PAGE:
Spotted in a neglected corner of our backyard: New Zealand spinach (Tetragonia tetragonioides). What’s interesting is that it self-seeded and grew with no supplemental water in the middle of summer in lead and zinc contaminated soil. We’ve never been able to grow regular (and unrelated) spinach here. But there’s no stopping the New Zealand spinach. Due to the heavy metal problem we won’t be eating this particular specimen, but when I build our new raised beds you can bet I’ll sow some New Zealand spinach for next year.
|Would you eat pickles made by these two?|
Each year the American Alpine Club publishes a book detailing all the mountaineering accidents in North America. The club’s goal is simple, as they put it, “to help you learn from the mistakes of others.”
I’ve often thought that the same approach should be applied to many of the activities we love in the homesteading movement, especially food preservation. Now, I think that home food preservation is very safe. Indeed, it’s much healthier than eating commercially processed foods. But I find mistakes to be one of the best ways to learn. In the case of food preservation, like mountaineering, I’d prefer to learn from the mistakes of others rather than experience them myself.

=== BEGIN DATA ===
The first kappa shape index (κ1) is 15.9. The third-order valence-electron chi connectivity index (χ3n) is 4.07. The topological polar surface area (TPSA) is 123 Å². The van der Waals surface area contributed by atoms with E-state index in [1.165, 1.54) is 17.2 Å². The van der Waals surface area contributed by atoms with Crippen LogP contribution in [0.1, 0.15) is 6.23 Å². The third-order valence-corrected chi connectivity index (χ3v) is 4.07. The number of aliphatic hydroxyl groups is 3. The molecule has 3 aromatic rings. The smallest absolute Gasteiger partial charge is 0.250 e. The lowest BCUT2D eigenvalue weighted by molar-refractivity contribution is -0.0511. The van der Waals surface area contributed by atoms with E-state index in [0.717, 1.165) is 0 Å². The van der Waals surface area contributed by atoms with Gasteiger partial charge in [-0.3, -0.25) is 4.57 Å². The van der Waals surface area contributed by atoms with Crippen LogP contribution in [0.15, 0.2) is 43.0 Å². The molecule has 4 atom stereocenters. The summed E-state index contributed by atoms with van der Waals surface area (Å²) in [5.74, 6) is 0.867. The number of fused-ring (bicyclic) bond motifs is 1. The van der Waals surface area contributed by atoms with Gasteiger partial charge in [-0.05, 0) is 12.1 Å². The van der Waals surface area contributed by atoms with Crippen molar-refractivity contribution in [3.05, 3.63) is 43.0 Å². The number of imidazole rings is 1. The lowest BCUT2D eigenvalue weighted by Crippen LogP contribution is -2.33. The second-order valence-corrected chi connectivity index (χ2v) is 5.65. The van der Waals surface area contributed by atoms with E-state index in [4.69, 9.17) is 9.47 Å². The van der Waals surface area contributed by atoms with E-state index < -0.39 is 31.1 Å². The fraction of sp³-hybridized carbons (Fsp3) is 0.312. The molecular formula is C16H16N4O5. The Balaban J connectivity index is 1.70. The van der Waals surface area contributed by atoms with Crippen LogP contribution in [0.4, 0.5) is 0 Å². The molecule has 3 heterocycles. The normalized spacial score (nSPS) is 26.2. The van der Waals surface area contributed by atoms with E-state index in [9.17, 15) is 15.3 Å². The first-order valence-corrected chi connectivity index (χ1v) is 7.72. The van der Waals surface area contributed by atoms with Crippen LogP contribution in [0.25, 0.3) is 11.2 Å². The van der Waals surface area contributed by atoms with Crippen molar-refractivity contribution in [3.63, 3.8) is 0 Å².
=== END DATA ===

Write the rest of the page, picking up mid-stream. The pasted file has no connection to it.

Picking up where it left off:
As it turn out, food safety scientists do keep a close eye on, especially, botulism. With the increased popularity of home canning there have been a few botulism outbreaks in recent years. Botulism is very rare, but you definitely do not want to get a case of it (just read about the symptoms and treatment here if you don’t believe me). Periodically, the Center for Disease Control publishes a review of all the cases. The last one looked at botulism incidents between 1990 and 2000.
The CDC’s botulism review is informative. The majority of cases in the US are related to traditional meat fermentation practices of the Inuit in Alaska, compounded by the inappropriate use of modern materials such as plastic and glass. The leading cause of botulism in the lower 48 is, however, improper home canning. All incidents were low-acid foods, such as asparagus, canned without following proper procedures. I suspect most of these cases were people using a boiling water bath instead of a pressure canner. Other home cases involved storing low acid foods at room temperature (which is just plain dumb).
Four cases that stand out are related to storing garlic in oil at room temeprature. The National Center for Home Food Preservation now recommends the following if you want to preserve garlic in oil:
Garlic-in-oil should be made fresh and stored in the refrigerator at 40°F or lower for no more than 7 days. It may be frozen for long term storage for up to several months. Package in glass freezer jars or plastic freezer boxes, leaving ½-inch headspace. Label, date and freeze.